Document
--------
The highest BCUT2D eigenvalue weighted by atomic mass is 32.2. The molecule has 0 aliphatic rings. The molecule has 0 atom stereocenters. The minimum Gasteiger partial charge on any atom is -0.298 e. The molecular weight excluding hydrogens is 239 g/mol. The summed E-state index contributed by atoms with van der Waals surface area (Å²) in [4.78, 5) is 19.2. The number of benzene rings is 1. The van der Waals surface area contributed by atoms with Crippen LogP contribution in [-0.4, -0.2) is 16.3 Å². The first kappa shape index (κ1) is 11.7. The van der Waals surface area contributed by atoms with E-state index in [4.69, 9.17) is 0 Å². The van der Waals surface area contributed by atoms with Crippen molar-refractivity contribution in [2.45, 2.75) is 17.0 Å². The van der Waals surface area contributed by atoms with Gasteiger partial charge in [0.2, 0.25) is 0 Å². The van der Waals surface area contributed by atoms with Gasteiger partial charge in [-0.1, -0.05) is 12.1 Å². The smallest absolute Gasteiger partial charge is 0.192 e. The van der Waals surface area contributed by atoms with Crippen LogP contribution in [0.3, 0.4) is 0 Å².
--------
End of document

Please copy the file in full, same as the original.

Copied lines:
The highest BCUT2D eigenvalue weighted by atomic mass is 32.2. The molecule has 0 aliphatic rings. The molecule has 0 atom stereocenters. The minimum Gasteiger partial charge on any atom is -0.298 e. The molecular weight excluding hydrogens is 239 g/mol. The summed E-state index contributed by atoms with van der Waals surface area (Å²) in [4.78, 5) is 19.2. The number of benzene rings is 1. The van der Waals surface area contributed by atoms with Crippen LogP contribution in [-0.4, -0.2) is 16.3 Å². The first kappa shape index (κ1) is 11.7. The van der Waals surface area contributed by atoms with E-state index in [4.69, 9.17) is 0 Å². The van der Waals surface area contributed by atoms with Crippen molar-refractivity contribution in [2.45, 2.75) is 17.0 Å². The van der Waals surface area contributed by atoms with Gasteiger partial charge in [0.2, 0.25) is 0 Å². The van der Waals surface area contributed by atoms with Gasteiger partial charge in [-0.1, -0.05) is 12.1 Å². The smallest absolute Gasteiger partial charge is 0.192 e. The van der Waals surface area contributed by atoms with Crippen LogP contribution in [0.3, 0.4) is 0 Å².